Online Front Page Morgue Is Intriguing but Incomplete

By Frank Ahrens
Sunday, March 19, 2006

Those of us in the newspaper business hope that the Web will save our future. Now, it's saving our past. For a small fee.

A Web site called has created a searchable database of nearly 29 million pages of microfilmed newspapers, from hundreds of U.S. (and a few foreign) publications, stretching -- in some cases -- back to antebellum times.

Given last week's sale of the once-mighty chain of Knight Ridder newspapers (Philadelphia Inquirer, Miami Herald, San Jose Mercury News and others) and its coming dismantling, it seems fitting to feature a Web site that lets users dive into the dustbin of newspaper history.

The site offers a couple of free features, such as the Daily Perspective, which, for instance, on Friday, featured St. Patrick's Day pages from history.

The Newark Daily Advocate of March 17, 1900, clearly understood that it was catering to waves of Irish immigrants. It gave a full page to the emerald day, with a celebratory poem -- illustrated with shamrocks -- and features on the history of the Irish folk and "The Power of St. Patrick." (Today's newspapers would consider such coverage boosterish and patronizing. On the other hand, the Newark Daily Advocate's circulation was probably soaring in 1900.)

The Web site, owned by Heritage Microfilm Inc., could use a less-cumbersome interface. For instance, the Newark page comes up in an Adobe window inside your Internet browser window, so it requires double the scrolling to move up and down the page.

And there are some problems with the text itself, in the photo-transfer of the newspaper pages to film and then to the Internet. I clicked on a link for a March 20, 1886, page from the Daily State Journal in Lincoln, Neb. I zoomed in on a small story, but the type did not hold up under magnification and the item was frustratingly illegible.

To gain access to the rest of, you have to pay -- $6.95 per month, or $29.95 for the year. The site promises 1 million new newspaper pages per month. You can also order a print of a historic page for $29.95 plus shipping.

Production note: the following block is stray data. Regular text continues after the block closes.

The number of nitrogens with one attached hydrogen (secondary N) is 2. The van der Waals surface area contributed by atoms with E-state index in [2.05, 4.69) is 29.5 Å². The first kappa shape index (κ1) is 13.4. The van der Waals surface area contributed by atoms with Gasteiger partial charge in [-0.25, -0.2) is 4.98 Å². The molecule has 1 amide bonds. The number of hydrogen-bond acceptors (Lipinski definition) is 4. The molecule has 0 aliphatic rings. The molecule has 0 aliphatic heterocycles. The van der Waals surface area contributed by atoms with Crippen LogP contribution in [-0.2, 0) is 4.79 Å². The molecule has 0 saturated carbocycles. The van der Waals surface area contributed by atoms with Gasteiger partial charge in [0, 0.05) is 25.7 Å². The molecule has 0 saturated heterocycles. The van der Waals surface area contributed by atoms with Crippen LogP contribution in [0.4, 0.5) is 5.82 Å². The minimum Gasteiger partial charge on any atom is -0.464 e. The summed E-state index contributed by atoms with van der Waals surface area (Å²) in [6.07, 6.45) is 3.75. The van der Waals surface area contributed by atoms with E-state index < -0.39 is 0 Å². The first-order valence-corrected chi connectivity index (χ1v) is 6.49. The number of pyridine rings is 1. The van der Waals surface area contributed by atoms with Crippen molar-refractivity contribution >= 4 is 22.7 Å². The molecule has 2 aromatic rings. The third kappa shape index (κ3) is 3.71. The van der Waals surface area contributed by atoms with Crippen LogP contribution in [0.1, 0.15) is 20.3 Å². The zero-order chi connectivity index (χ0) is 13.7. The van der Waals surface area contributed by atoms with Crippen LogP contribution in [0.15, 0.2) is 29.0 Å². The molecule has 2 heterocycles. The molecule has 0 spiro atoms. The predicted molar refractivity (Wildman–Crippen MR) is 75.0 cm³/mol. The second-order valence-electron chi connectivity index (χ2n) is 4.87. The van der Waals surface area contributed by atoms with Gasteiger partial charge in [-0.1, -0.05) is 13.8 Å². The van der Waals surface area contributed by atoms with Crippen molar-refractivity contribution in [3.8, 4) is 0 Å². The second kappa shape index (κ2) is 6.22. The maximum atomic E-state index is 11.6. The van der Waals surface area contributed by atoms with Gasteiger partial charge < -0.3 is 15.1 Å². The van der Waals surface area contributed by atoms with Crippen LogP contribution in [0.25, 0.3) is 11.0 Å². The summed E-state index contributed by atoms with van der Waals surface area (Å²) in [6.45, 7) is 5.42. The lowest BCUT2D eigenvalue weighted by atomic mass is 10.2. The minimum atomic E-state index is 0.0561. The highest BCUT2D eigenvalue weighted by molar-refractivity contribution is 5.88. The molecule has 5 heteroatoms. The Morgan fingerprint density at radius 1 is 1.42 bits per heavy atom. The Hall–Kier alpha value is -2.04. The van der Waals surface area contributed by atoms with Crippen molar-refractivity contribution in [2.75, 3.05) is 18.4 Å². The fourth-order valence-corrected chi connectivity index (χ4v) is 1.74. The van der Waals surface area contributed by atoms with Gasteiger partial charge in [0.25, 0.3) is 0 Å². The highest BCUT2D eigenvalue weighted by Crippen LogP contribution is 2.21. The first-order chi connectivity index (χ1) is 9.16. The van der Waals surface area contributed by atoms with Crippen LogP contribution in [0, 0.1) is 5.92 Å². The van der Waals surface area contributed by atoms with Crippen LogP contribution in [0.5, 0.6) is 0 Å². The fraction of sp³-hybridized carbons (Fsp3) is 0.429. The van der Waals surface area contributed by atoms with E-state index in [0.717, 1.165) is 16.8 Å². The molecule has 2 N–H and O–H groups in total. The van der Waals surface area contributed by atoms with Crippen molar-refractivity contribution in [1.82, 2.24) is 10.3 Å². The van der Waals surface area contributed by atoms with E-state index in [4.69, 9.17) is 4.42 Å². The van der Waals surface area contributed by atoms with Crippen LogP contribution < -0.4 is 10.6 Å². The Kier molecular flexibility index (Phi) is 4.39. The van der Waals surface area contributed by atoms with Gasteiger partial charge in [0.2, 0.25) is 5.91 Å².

Even though the inventory is substantial, there are gaps, especially among the nation's major dailies.

For instance, the Los Angeles Times does not show up in the paper's California section. There's no Houston Chronicle, no Philadelphia Inquirer, no New York Post (est. 1801). The archive shows only four Civil War-era pages from the Chicago Tribune.

I discovered these holes after scanning the site's Titanic-sinks pages and wondered why I was looking at the Syracuse Herald's front-page coverage of the disaster, rather than that of one of the many New York City papers of the time, or the Bucks County Courier Times' (Levittown, Pa.) wire-service coverage of Hank Aaron's 715th home run, instead of the Atlanta Journal's or Constitution's.

In an era when newspapers are shedding readers faster than a schnauzer with mange, one wonders: Who is interested in newspapers -- at all -- and old newspapers, especially?

The answer: genealogists, evidently.

"Obituaries" is listed as the site's top search word, along with "births," "ancestry," "wedding" and "cemetery." may spare family-tree builders the hassle of driving to the little town in the middle of Kansas where their grandparents lived in order to rifle through the local paper's morgue. (Full of dust mites, no doubt.)

History buffs also represent among the site's top search terms, looking for articles about Vietnam, World War II and U.S. presidents.

For my money, I'd rather page through "Our Dumb Century," the Onion's book of fake front pages, chronicling the major events of the 20th century. Its Titanic-sinks front page, for instance, is headlined: "World's Largest Metaphor Hits Ice-Berg."

Now, that's how you sell papers.

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